But: NOMO are thoroughly modern. Despite wearing their influences on their sleeves, and keeping within the realm of traditional jazz instruments (drums, bass, guitar, horns, keys, &c.), there is little sign of retrospection in their music. Reverence, yes—at one point I was wishing they would play John Coltrane's "A Love Supreme"—but no nostalgia. Maybe it helps that many of their songs feature two drummers and no guitar, and others feature guitar in a purely rhythmic mode, so that the songs remain unique, despite frequent similarities, which I think are inevitable in instrumental music.

More: early in the show—after three or four songs—I started to think that NOMO's songs followed a relatively simple formula: start out with a funky synchronized groove, introducing the melodic theme with the horns, giving way to solos and duos—a little bit chaotic, the unity falling apart—then a rhythmic breakdown followed by a return to unity, with the horns together reintroducing the theme or some modification—rise to crescendo and stop. (In this structural sense, they actually reminded me of Godspeed You Black Emperor!, whose entire catalogue was defined by this formula (with strings in place of horns, and no funk). Well, that's an exaggeration; that was my experience of that band, and it bored me.)

In one sense, this is simply a standard song structure that countless artists use to this day—sort of an instrumental version of the "verse-chorus-verse" form—the really important part is how the band uses the structure. In any case, it quickly turned out otherwise, as NOMO used enough variations on the form to keep their songs from becoming repetitive.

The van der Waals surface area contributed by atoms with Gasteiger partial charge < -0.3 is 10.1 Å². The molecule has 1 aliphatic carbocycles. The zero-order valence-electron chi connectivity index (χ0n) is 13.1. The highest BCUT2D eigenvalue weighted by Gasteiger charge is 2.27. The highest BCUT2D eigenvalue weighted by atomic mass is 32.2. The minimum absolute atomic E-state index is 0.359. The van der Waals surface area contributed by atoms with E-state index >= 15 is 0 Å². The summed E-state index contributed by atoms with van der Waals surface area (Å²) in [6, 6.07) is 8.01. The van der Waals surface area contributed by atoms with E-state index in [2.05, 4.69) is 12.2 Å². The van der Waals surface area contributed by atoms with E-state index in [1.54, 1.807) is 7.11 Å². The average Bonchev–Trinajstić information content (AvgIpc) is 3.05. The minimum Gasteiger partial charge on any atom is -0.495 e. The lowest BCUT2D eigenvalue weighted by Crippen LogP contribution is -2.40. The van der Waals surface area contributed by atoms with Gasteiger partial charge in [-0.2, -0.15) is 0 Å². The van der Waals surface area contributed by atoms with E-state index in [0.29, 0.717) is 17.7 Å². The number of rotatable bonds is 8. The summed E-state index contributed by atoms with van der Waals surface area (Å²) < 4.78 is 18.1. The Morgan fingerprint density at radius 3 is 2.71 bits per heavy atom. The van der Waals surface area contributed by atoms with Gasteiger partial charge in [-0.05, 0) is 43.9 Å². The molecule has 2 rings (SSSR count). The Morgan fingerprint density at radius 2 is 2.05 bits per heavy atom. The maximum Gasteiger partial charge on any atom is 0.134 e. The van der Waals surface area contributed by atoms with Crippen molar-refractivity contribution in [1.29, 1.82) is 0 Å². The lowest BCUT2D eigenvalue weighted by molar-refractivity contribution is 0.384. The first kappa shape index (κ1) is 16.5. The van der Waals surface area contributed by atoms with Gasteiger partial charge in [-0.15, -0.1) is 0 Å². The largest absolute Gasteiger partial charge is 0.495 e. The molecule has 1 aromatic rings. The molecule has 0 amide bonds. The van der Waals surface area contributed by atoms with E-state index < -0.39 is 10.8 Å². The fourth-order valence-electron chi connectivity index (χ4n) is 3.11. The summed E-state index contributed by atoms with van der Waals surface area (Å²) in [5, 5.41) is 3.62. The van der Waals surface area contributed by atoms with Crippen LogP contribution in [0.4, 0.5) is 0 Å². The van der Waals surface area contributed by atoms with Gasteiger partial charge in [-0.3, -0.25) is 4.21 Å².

And, for me, watching talented and skillful musicians helps keep a performance interesting. Part of the visual aspect of music is seeing the players play their instruments—especially nice when there are so many players to look at—and communicate with each other, which these guys did a lot.

Finally, at the end of an hour-plus show, each of the band members, beginning with the horn players walked off the side of the stage and into the crowd, playing all the while (the drummers carried their toms, the bassist grabbed some bells). The crowd surrounded them, clapping and dancing along to the music—much reduced in volume, but heightened in presence.

In short—if it's fair for me to say that at this point—NOMO provide a serious sensory experience, better live than on record; but the recordings that I've heard so far are impressive, and totally worth hearing. I bought their new album, Invisible Cities, and I'm sure I'll be introducing a few tracks from it at The Painted Lady in the near future.